Synthesis for Session 7: Preparing for Our Nonfiction Collaborative Critical Inquiry

19 10 2011

Beginning class with a poem is a tradition that I’d like to encourage you to consider for your own.  Former Poet Laureate Billy Collins founded a site called “Poetry 180” — a poem a day selected for high school students.

I wondered if anyone had written a poem about book clubs and true to my theory that someone has written a poem about almost everything — I found this lovely poem by Joy Huott (1993) on GoodReads:

The Gift

Each month we gather together, looking
forward to sharing our thoughts.

We face each other, having come willingly,
to express ourselves
and to share the joy
we derive from reading.

We are each different and that is the draw,
the draw of diversity,
the difference of opinions,
the variety in personality…

Like multi-faceted gemstones,
open to receive each other’s glitter,
non-judgmental and seeking the good,
delighted by each other’s offering.

This openness is our gift to one another.


Unfortunately, none of us, with the lone exception of my participation in the Eva Perry Mock Printz Book Club, have ever been in a book club. Meg, I know, spoke for most of us when she said that she “wished” that she had been in a book club.

My participation in the Eva Perry Club has convinced me that we’re missing out on a valuable experience for our teens if we don’t provide book clubs in the English Language Arts classroom. I’m recommending that we incorporate both the common book clubs where clubs are formed by choice around certain books and the more independent model with teens selecting, reading, and sharing books of their choice. I think there’s a need for both. The common book clubs serve the goal of helping students engage in collective learning where they learn to work creatively and collaboratively together toward a common goal of curating resources about the book and facilitating an experience for the class that shares their own response to the book in some way. So these are more structured. While the independent reading book clubs are wide open just as the Eva Perry Club is. Teens choose their books, read at their own rate, and then share their response in a whole class discussion.

Two teen girls in an online book club

Did I mention that these book clubs can and should be blended so there are actual and virtual components? For example, the common book clubs may work both synchronously and asynchronously online as well as in class. The independent reading book clubs may also include an asynchronous online forum where readers can share their responses.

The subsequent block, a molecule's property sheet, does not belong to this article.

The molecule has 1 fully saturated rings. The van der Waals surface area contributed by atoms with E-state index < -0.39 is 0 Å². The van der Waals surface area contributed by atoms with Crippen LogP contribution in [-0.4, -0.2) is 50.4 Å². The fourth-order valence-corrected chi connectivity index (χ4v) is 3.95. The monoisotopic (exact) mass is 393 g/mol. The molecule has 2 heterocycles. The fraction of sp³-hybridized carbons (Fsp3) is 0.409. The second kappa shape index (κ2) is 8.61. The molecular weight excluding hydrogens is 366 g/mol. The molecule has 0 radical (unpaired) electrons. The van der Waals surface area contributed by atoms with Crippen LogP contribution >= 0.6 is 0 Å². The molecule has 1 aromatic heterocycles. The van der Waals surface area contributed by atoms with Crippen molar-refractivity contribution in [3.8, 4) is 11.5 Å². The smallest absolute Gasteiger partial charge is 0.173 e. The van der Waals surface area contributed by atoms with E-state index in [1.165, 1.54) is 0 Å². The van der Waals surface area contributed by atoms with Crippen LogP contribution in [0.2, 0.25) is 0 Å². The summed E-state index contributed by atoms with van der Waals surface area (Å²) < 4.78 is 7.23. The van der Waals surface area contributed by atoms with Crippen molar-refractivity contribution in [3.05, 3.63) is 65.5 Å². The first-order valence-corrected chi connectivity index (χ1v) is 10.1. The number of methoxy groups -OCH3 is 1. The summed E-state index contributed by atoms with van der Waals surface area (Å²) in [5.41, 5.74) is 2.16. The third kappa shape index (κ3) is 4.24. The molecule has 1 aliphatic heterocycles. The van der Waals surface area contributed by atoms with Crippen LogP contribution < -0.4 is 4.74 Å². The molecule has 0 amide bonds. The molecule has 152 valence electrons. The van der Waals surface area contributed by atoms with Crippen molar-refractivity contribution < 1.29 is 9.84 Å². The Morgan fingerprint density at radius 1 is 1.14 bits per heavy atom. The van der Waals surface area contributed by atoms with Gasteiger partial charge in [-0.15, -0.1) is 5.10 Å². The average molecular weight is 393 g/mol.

Both book club types are included in the “Evolving English Language Arts Classroom” model that we’re exploring. Aronson (2003) encourages us to open up literature so we offer teens a diverse collection. So what is literature is expanded to include the Web and everyday reading sources while we’re also opening up the types of literary experiences in the English Language Arts classroom. You’ll see both types of book clubs plus the traditional whole class and a classroom library for reading for pleasure, pure and simple.


Our Change Project combines both the common book club and the independent reading model. Common book clubs have been formed around nonfiction books that touch on the need for social justice or other positive social change. The two books selected are Jeannette Wall’s ALEX winning book, The Glass Castle, and Susan Kuklin’s gritty No Choirboy selected as a 2009 Best Books for Young Adults.

Another important part of the class was the screening of the Middle Creek High School mini-documentary on “Creating an Actively Literate School Culture” (videotaped in 2007). We see four important cultural elements at Middle Creek: first, an extremely enthusiastic, cheerleader of a librarian who created strong relationships with students and teachers and opportunities for them to become more literate together; second, a mock Printz Book Club; third, a teen and teacher YA lit club; and fourth, a literature in the content areas effort represented by Earth Science Teacher, Johnny Gatlin’s integration of a YA novel, Karen Hesse’s Newberry-winning Out of the Dust, to help students understand the devastation of the Dust Bowl in the 1930s. The librarian served as a co-teacher on the project.

“Becoming a lifelong reader” has become almost cliche and is usually associated with helping students to develop a “love for reading.” Reality is that students will invest time in what they find adds value to their lives, and reading can serve as both “escape and empowerment” (Eva Perry teens'”Why I Need My Library video). Vivian Howard, a Canadian researcher publishing in the Journal of Librarianship and Information Science (2011), describes pleasure reading as helping “to prepare young adults for adult roles in an information society.” She shares findings from the National Endowment of the Humanities that adults who read for pleasure are more civic-minded and involved in civic affairs while also participating more in their communities’ arts and other cultural opportunities. Reading for enjoyment is strongly correlated then with an improved quality of life for all — not just the individual.

The Change Project continues with nonfiction presentations next week, and we also culminate our collaborative critical inquiry into nonfiction and its role in the curriculum.

Aronson, M. (2003). Beyond the pale: New essays for a new era. Oxford, UK: Scarecrow Press.

Howard, V. (2011). The importance of pleasure reading in the lives of young teens: Self-identification, self-construction and self-awareness journal of librarianship and information science. Journal of Librarianship and Information Science, 43(46). [Available through NC State Libraries. Simply search for title on library homepage.]



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